• Encouraging diversity, equity, and inclusion in leadership: Diversity, equity, and inclusion (DEI) are terms that refer to how power is distributed in any setting where human interactions take place. Diversity refers to the physical presence or representation of individuals with different backgrounds, identities, and experiences. Inclusion is the involvement of individuals and groups, particularly those who are excluded or prevented from using their voice, in policies, practices, and decision-making. Equity is about just treatment and fair access or distribution of resources for individuals and groups; it is the effort of transforming social, political, and economic systems of oppression and injustice. The section shares a few examples of Wikimedia initiatives addressing DEI as well as strategies for encouraging and discussing it.
  • Toxic or ineffective leadership: Toxic or ineffective leadership refers to individuals or groups who have responsibility over a group or organization and abuses the leader-follower relationship.[4] There are common traits to identify toxic leadership, such as possessing unrealistic expectations and dishonesty, acting in self-serving ways, and having a dependency on hierarchies. The section shares examples of the impact of such leadership and includes recommended strategies and tools for approaching toxic or ineffective leadership in oneself and others.
  • Self-assessment and continuous learning: Self-assessment and continuous learning help leaders grow their capacities to lead. They allow you to routinely gain new knowledge and skills to adapt and improve the ways you support your communities. The section shares information about when to perform self-assessments as well as methods to do so, including 360-degree feedback, reflection journals, and creating personalized assessments based on your specific learning goals.
  • Passing on knowledge and mentorship: When experienced leaders make efforts to capture and share knowledge, they ensure lessons are retained and prepare future leaders. There are several ways to pass on knowledge, including establishing onboarding processes, using knowledge-sharing platforms, and mentorship. To highlight one method, mentorship is a key and common way that knowledge is transferred in the Wikimedia movement. The section shares examples of mentorship and further resources to explore.

Highlights from Section 3

Do you want to create a leadership development initiative but don’t know how to begin? Or maybe you are an experienced mentor or trainer but haven’t found the time to document and share your learnings with others yet? If this resonates, then this section is for you. The section shares a process for creating a leadership development initiative – whether it be a program, workshop, guidebook, or any other format. It guides you through the steps of defining your initiative’s focus and audience, preparing materials, delivering the initiative, and following up afterward. Here are the steps:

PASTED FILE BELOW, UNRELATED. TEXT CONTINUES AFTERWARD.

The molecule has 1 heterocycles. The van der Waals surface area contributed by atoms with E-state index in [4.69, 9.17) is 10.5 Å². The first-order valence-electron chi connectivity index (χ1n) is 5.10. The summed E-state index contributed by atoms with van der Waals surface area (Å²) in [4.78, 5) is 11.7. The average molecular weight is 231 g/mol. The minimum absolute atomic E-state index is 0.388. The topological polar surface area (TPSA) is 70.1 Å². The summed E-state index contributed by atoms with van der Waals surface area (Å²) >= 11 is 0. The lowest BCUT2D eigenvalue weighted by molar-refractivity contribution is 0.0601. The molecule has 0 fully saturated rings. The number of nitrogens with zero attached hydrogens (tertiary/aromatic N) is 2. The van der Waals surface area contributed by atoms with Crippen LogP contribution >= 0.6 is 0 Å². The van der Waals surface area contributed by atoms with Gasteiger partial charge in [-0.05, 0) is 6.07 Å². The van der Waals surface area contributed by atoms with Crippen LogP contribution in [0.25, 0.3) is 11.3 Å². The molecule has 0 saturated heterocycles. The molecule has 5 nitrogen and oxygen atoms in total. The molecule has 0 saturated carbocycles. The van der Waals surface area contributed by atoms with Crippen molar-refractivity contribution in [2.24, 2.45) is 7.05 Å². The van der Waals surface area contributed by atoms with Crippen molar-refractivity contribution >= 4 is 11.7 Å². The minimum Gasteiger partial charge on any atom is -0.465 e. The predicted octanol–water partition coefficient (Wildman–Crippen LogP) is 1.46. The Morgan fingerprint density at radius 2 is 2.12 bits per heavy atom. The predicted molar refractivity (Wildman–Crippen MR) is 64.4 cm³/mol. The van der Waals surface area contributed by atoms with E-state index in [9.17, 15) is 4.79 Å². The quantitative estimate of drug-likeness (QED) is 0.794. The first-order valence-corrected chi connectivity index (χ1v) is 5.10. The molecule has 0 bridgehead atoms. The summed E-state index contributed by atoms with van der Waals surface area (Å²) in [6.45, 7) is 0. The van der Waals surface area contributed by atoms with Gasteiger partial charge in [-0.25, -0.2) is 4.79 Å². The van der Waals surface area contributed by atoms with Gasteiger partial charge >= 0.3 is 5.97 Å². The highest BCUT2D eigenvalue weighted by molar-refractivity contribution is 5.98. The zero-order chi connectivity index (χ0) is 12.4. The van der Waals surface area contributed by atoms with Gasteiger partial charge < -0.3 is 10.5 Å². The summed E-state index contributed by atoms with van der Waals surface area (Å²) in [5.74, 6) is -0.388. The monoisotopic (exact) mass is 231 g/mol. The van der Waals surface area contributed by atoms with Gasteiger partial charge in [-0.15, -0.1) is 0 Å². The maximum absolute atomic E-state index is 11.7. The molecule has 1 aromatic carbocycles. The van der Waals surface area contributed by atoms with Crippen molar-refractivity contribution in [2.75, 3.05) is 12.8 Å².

1. Define: Defining your initiative involves clarifying all its aspects, including the audience, outcomes, content, format, resources, and project plan. In this step, you are invited to use a Leadership Development Canvas and are guided to fill it out. You will find other tools such as a Leadership Development Syllabus Example to determine the contents of your initiative and a Learning Delivery Formats Selection Tool to make decisions about the delivery format.
  2. Prepare: once your initiative is defined, you prepare for delivery. This includes securing financial and human resources, developing learning materials, and creating a call for participants. You will find tools such as Application Guidelines to access funding through the WMF and a Job Description Template to determine the people you need in your team.
  3. Deliver: delivering your initiative is next. For synchronous initiatives, this is the moment learners experience your materials. For asynchronous initiatives, this is the moment you publish. You will find tools such as a guide for leading groups online and tips for effective facilitation.
  4. Follow up: after your leadership initiative is complete, it’s important to keep the momentum going through building learning networks, evaluation, improving the initiative for next time, and sharing your learnings. You will find tools such as a guide for sharing your learnings through case studies and a Sample Evaluation Survey to gain insights from your participants.